After last year’s passage of Sunday liquor sales, the Minnesota legislature is reviewing the state’s liquor laws once again.
The new debate is whether residents should be able to buy wine, regular-strength beer, and Minnesota-produced liquor in supermarkets and convenience stores. Although it was discussed last session, the issue will not be up for a vote until the next session, or even further in the future, according to the Minnesota Post.
Discussed in the Senate already, the bill will now head to the House.
There are 44 states that allow regular “strong” beer to be sold in grocery stores, 39 states allow wine, and 22 states allow liquor sales in those outlets. Minnesota’s liquor regulations stem from the post-Prohibition era.
According to the bill’s sponsor, Sen. Karin Housley, grocery stores that currently have a license to sell 3.2 percent alcohol beer would be the ones that would be allowed to sell “strong” beer. Minnesota and Utah are the only two states that limit grocery stores to beer of 3.2 percent or less. Alaska, Delaware, Maryland, Rhode Island ban liquor grocery store sales entirely, according to Fox 9.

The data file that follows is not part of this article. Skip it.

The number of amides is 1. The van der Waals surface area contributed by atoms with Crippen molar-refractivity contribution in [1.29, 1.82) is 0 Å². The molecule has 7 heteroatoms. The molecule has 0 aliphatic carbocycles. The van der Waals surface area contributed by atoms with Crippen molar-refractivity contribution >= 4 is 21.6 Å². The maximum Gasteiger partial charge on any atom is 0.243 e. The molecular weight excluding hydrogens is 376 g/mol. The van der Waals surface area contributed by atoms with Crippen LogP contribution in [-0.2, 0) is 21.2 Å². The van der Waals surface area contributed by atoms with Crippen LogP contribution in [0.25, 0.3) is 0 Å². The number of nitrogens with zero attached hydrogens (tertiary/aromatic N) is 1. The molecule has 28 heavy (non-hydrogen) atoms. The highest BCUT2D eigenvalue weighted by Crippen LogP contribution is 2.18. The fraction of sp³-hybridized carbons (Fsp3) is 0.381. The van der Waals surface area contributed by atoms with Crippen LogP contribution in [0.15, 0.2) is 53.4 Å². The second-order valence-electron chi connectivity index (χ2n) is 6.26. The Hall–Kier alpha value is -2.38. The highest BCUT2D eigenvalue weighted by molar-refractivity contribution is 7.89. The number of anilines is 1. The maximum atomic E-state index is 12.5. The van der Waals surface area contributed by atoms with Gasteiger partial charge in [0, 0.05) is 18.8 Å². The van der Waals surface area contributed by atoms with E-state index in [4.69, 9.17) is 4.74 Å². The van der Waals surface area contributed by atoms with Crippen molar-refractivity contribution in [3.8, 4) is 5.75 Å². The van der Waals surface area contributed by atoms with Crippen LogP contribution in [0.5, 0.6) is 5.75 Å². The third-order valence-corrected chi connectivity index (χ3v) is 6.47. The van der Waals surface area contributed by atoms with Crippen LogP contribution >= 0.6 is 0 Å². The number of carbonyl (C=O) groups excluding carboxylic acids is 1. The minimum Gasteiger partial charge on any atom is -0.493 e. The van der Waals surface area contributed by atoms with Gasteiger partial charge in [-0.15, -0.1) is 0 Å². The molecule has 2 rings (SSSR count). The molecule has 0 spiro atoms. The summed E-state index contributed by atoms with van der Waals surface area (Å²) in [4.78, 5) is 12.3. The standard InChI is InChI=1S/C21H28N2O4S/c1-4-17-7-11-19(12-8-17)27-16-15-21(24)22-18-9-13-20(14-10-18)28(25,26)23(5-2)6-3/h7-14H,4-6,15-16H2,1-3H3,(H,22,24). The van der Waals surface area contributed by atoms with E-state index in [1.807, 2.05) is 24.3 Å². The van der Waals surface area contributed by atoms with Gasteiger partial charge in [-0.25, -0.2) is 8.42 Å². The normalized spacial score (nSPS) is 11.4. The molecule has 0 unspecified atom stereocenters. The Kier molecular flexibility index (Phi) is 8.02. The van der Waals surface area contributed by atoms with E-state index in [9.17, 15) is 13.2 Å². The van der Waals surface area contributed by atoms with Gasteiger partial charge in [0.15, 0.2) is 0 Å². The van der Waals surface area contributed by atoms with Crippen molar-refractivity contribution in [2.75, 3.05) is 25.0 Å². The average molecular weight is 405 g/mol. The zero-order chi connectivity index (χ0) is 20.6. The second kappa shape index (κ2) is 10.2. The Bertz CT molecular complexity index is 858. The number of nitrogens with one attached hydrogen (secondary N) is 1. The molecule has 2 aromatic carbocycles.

“We as a state are lagging in changes in the marketplace,” Housley is quoted as saying by the Minnesota Post. “It’s important that we acknowledge that consumer buying habits are changing.”
Those opposed to the bill believe that it would be detrimental to small, independent liquor stores.
“There are very few food retailers that are small businesses anymore,” Jennifer Schonzeit, co-owner of Zipps Liquor Store in Minneapolis, is quoted as saying. Schonzeit cited food retail as an example of business that has been dominated by large businesses.
The bill, Schonzeit continued, “is solely designed to enrich big business and hurt the small. It is picking winners and losers and expanding access to alcohol.”
Sen. Roger Chamberlain also spoke out against the bill. He agreed that the old liquor laws are confusing, but wants to protect small businesses.
“Yeah, it’s wrong. It’s goofy. It doesn’t make any sense. But it’s been around so long that to undo it would cause unnecessary harm to existing mom-and-pop places, for example,” he said.